Kharie: Oh, yes! I remember that feeling! This pleasant anticipation when I was observing my LARP players knowing that they have no idea about the thing that is about to happen and then BOOM! They were standing there, starting to realise what’s going on and reacting in ways I didn’t expect. I loved it!

Diona: Yeah, that feeling! And seeing them bounce all over each other and squee-ing, and you just standing at the sideline being ever so happy because you created this moment.

Kharie: Agreed! Sometimes, seeing what the players do with my ideas, how my concepts evolve in their heads, I used to be like: Oh sh*t, WHERE’S MY POPCORN. However, going back to the main theme – what do you like about a GM role per se? Is it because it allows you to build a persona and step into somebody’s shoes (and change those quite often)?

Diona: I do not really build a persona for an NPC, I usually have a general idea of what the NPC-person wants but the real character shows up at the table. What I like is the freedom to do just that, to prepare an encounter, a part of the world, a dungeon, some NPC’s, and when the game happens I can decide to do something differently. Perhaps because of players’ reactions to something that happens, or comments they make, or how they interpret a clue. I like that freedom (and the powerrrr). 

Kharie: I can see it requires loads of mental agility and flexibility but I can imagine how much this approach can add to the game! I think that not everyone would share this inclination for freedom. I used to know GMs who liked to stick with a strict plan. But, honestly, for me, it was always about the flexible option. With all its risk of little inadequacies and trips somewhere in the middle.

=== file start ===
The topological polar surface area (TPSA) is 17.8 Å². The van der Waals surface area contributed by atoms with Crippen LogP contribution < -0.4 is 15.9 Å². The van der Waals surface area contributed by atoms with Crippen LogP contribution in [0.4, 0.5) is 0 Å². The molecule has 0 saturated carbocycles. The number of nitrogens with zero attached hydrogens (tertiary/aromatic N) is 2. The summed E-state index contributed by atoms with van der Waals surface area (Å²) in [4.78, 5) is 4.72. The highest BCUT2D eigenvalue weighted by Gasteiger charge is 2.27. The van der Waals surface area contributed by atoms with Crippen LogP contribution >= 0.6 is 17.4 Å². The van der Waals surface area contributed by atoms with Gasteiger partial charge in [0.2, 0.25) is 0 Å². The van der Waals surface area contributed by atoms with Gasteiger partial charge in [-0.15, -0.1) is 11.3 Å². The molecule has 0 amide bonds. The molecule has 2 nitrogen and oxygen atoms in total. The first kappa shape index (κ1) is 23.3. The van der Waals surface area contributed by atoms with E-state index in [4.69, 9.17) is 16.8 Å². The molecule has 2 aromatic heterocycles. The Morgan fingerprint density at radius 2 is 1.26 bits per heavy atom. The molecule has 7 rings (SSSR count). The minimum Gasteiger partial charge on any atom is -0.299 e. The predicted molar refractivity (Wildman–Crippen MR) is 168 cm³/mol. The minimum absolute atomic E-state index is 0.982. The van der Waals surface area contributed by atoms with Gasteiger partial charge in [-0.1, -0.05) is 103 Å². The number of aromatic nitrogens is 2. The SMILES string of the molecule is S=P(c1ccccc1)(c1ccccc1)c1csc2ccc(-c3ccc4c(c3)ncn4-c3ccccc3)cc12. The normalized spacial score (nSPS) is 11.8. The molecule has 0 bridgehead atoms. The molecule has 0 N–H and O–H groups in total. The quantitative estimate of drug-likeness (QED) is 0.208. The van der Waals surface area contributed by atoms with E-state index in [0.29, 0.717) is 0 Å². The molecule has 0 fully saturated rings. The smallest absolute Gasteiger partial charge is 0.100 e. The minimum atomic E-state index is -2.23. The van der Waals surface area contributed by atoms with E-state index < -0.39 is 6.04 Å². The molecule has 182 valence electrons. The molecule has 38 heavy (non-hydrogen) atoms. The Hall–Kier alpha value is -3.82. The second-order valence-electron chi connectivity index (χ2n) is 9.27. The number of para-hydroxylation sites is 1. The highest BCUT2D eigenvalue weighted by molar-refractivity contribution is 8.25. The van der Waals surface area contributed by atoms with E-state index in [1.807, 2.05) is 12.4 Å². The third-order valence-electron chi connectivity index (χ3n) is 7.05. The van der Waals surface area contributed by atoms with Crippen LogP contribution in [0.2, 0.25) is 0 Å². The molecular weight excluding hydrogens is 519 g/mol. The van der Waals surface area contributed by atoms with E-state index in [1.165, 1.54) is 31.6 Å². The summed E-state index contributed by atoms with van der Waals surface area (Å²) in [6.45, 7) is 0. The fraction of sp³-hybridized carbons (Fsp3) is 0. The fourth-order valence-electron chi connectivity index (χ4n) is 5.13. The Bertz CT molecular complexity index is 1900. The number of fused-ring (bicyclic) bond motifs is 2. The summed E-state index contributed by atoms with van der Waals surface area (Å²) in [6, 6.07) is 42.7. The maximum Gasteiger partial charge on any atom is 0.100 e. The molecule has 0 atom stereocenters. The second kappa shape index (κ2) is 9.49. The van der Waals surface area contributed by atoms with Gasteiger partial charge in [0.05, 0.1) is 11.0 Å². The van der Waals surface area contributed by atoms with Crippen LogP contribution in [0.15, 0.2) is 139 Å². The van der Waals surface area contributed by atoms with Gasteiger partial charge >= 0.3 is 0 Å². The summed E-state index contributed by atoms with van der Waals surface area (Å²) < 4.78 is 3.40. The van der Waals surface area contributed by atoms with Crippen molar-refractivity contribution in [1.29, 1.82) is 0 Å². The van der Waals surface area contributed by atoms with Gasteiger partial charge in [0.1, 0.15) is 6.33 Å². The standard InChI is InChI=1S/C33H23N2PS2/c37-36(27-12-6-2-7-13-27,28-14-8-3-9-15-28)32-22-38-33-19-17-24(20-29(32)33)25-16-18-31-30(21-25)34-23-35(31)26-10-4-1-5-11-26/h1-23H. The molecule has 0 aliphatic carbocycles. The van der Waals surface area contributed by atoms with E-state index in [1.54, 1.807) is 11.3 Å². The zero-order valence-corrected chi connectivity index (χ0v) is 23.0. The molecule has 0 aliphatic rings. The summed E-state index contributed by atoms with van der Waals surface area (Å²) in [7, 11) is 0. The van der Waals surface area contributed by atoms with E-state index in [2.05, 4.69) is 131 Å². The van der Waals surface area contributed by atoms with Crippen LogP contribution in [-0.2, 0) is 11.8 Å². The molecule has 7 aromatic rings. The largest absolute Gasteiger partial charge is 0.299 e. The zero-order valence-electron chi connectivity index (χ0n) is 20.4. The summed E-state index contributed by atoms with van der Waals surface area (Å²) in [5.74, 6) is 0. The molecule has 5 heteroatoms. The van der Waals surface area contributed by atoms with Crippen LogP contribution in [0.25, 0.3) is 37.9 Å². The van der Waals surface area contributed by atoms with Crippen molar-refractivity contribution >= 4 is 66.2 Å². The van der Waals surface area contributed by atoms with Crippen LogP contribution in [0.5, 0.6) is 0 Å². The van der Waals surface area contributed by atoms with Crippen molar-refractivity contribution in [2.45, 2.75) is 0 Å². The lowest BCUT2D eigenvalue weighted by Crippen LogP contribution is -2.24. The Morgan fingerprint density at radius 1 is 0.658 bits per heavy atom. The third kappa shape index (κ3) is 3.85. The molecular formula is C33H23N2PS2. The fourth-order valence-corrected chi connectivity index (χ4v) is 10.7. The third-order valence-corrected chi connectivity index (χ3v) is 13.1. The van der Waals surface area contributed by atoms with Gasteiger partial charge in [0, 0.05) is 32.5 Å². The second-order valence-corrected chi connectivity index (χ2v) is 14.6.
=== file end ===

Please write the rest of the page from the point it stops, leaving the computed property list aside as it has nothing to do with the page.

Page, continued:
Diona: True, I always warn my players: I am not the most consistent person in the world and my setting facts may vary. They don’t mind because they do not remember everything anyway.

Kharie: How do you think, what are the GM’s superpowers? And by this I mean – do you think that there is a skill set that makes someone an interesting, inspiring GM? What should newbies work on to become one?

Diona: I think the best quality of a GM is having an eye for your players, noticing how they are present at the table, trying to be aware of their needs in the game, and being flexible to adjust to that. You can come up with the greatest of settings and stories, throw in NPC’s with rich backgrounds, and so on, if you have a group of players where people have had a lousy week and they just want/need to whack goblins, they are not going to enjoy having to parley with a bunch of noble eloquent folks.